Creditors often think that an involuntary bankruptcy petition is a great bargaining chip when faced with a recalcitrant debtor. However, the actual filing of an involuntary bankruptcy petition (when that petition is filed in “bad faith”) confers a considerable risk to the petitioning creditors. Recently, the United States Court of Appeals for the Third Circuit issued an opinion that re-emphasizes just how risky bad faith involuntary petitions can be for creditors.
In that non-precedential opinion authored by Circuit Judge Rendell, the Third Circuit weighed in on whether a creditor can set off damages imposed against it due to a bad faith involuntary bankruptcy petition against its claims against the debtor. U.S. Bank, N.A. v. Maury Rosenberg, No. 18-1249, 2018 WL 3640987 (3d Cir. July 31, 2018).
Although this case has extensive procedural history the basic facts and procedural history are as follows: Maury Rosenberg established and owned a group of companies and partnerships operating as National Medical Imaging (“NMI”). NMI entered into equipment leases with U.S. Bank’s predecessors-in-interest. After NMI defaulted, U.S. Bank sued NMI and Rosenberg, which eventually settled (resulting in modified lease agreements under which NMI would continue to lease the equipment). As part of the settlement, Rosenberg would be personally liable if NMI again defaulted, which NMI did after twenty-one months.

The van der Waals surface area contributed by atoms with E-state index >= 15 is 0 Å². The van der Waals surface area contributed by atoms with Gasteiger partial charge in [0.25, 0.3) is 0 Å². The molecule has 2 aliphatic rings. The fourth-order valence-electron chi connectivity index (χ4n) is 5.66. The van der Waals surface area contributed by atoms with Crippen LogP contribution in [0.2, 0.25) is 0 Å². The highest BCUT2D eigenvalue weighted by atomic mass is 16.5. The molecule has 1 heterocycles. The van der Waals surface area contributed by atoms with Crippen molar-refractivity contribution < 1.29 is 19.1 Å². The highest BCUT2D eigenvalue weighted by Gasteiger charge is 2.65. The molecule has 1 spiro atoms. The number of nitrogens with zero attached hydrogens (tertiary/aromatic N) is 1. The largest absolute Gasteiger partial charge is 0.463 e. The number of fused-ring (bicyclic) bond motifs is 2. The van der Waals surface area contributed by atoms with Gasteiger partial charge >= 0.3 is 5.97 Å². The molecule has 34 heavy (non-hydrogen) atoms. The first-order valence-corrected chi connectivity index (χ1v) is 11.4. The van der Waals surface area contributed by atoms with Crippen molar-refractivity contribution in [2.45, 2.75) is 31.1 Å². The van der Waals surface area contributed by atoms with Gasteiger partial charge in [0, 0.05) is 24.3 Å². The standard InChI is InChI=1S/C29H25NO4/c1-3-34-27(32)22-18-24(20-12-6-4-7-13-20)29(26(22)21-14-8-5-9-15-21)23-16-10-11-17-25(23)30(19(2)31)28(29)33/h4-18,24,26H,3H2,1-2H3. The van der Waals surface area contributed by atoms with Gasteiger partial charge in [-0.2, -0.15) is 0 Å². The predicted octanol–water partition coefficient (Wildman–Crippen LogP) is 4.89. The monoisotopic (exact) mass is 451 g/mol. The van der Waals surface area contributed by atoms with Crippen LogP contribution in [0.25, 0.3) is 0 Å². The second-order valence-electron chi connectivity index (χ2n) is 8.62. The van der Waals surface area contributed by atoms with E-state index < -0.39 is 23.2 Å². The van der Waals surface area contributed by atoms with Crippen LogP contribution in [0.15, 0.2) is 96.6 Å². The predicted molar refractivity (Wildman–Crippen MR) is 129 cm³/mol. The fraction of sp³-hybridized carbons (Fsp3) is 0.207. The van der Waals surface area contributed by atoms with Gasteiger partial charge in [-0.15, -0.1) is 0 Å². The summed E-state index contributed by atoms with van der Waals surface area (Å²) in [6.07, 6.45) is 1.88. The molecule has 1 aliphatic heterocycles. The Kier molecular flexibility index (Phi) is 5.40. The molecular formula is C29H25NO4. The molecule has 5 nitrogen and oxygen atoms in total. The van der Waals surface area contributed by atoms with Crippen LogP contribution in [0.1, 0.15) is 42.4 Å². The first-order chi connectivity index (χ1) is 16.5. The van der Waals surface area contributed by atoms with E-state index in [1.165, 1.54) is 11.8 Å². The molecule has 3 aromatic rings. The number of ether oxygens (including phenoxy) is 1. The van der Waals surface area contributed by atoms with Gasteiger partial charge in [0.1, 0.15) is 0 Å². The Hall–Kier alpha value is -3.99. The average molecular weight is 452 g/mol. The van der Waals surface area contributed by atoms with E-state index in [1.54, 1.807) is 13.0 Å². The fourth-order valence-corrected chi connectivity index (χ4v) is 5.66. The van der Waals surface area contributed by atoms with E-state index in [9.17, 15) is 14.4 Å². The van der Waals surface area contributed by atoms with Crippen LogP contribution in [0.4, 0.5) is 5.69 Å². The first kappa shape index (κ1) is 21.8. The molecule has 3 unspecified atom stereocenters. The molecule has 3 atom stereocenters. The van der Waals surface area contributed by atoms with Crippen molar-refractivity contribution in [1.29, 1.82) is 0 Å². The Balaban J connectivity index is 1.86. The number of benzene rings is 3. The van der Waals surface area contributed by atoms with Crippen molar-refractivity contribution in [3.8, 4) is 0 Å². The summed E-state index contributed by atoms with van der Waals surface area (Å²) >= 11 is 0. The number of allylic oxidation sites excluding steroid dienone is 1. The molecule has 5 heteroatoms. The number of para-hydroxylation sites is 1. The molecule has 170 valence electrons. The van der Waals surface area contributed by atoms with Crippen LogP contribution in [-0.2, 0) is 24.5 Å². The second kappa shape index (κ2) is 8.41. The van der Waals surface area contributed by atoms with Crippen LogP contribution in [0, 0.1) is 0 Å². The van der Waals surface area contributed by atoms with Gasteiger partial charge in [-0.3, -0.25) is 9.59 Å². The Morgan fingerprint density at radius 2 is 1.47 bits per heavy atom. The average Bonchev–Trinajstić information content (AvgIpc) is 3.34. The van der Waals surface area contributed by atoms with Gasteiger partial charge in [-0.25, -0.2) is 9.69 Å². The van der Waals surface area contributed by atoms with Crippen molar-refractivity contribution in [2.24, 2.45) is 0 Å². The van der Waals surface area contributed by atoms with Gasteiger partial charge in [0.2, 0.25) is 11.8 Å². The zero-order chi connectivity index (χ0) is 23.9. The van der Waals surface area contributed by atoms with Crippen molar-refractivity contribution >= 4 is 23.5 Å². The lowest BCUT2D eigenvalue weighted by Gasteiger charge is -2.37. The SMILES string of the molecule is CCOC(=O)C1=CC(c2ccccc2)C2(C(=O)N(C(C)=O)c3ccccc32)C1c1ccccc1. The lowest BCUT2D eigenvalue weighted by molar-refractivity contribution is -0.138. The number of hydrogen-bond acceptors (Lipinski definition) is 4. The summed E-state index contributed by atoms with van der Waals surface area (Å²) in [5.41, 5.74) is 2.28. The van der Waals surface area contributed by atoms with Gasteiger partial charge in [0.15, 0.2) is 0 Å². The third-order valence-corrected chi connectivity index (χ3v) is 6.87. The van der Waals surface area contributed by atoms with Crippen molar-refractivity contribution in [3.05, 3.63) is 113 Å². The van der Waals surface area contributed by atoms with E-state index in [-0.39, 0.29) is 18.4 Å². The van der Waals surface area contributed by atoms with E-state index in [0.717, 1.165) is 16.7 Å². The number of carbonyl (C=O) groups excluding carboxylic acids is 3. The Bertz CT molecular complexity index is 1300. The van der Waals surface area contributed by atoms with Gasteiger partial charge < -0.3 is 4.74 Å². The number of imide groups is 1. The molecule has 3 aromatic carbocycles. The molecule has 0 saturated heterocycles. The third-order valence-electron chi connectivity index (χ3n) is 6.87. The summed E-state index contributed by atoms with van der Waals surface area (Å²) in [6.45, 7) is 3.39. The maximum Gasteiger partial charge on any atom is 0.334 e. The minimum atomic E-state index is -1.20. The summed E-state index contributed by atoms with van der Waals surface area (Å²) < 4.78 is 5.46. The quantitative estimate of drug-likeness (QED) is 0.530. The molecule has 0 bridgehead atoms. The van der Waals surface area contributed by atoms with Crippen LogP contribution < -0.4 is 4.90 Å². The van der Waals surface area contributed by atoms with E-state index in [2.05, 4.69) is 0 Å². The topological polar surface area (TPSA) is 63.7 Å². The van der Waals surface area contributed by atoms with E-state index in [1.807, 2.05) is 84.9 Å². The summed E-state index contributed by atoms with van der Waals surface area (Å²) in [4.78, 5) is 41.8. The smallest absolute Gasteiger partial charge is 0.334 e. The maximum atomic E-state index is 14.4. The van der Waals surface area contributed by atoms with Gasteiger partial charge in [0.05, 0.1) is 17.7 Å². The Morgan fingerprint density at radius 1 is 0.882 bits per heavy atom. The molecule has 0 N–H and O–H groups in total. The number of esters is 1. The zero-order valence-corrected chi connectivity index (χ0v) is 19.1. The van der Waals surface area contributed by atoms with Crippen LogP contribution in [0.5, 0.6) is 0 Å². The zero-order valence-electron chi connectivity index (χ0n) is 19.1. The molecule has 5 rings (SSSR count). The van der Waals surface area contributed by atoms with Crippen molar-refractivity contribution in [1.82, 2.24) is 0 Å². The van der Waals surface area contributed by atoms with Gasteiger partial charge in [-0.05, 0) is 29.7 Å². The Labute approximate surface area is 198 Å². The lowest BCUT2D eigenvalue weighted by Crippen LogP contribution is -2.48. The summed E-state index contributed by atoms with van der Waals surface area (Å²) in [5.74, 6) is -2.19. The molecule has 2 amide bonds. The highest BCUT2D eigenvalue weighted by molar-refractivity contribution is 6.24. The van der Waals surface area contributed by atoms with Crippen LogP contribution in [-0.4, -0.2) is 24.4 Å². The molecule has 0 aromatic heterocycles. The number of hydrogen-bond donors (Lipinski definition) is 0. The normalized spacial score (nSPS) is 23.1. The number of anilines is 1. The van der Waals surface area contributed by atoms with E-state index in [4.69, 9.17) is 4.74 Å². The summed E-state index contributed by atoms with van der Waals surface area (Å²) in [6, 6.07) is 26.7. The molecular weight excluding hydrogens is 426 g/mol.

After the default, entities related to U.S. Bank filed an involuntary bankruptcy petition against Rosenberg in the Eastern District of Pennsylvania, which was transferred to the Southern District of Florida (where Rosenberg lived). The involuntary bankruptcy petition was subsequently dismissed. After the dismissal, Rosenberg filed an adversary proceeding against U.S. Bank under 11 U.S.C. § 303(i) seeking the recovery of costs, attorney’s fees, and damages resulting from a bad faith filing of an involuntary bankruptcy petition. That adversary proceeding was removed to the District Court, and tried before a jury. The jury awarded Rosenberg over $6 million, including $5 million in punitive damages, which are only warranted when the evidence shows that a defendant acted “with intentional malice” or that its conduct was “particularly egregious”. After an appeal to the Eleventh Circuit (which reinstated the jury’s punitive damage award that had been vacated by the District Court in Florida), a final judgment of $6,120,000 (including the $5 million punitive damage award) was entered against U.S. Bank and its related entities for filing a bad faith involuntary petition against Rosenberg (the “Florida Judgment”).
At the same time, U.S. Bank proceeded with an action in the Eastern District of Pennsylvania for breach of contract against Rosenberg. The District Court found in favor of U.S. Bank and awarded U.S. Bank approximately $6.5 million in damages, fees, and costs (the “Pennsylvania Judgment”).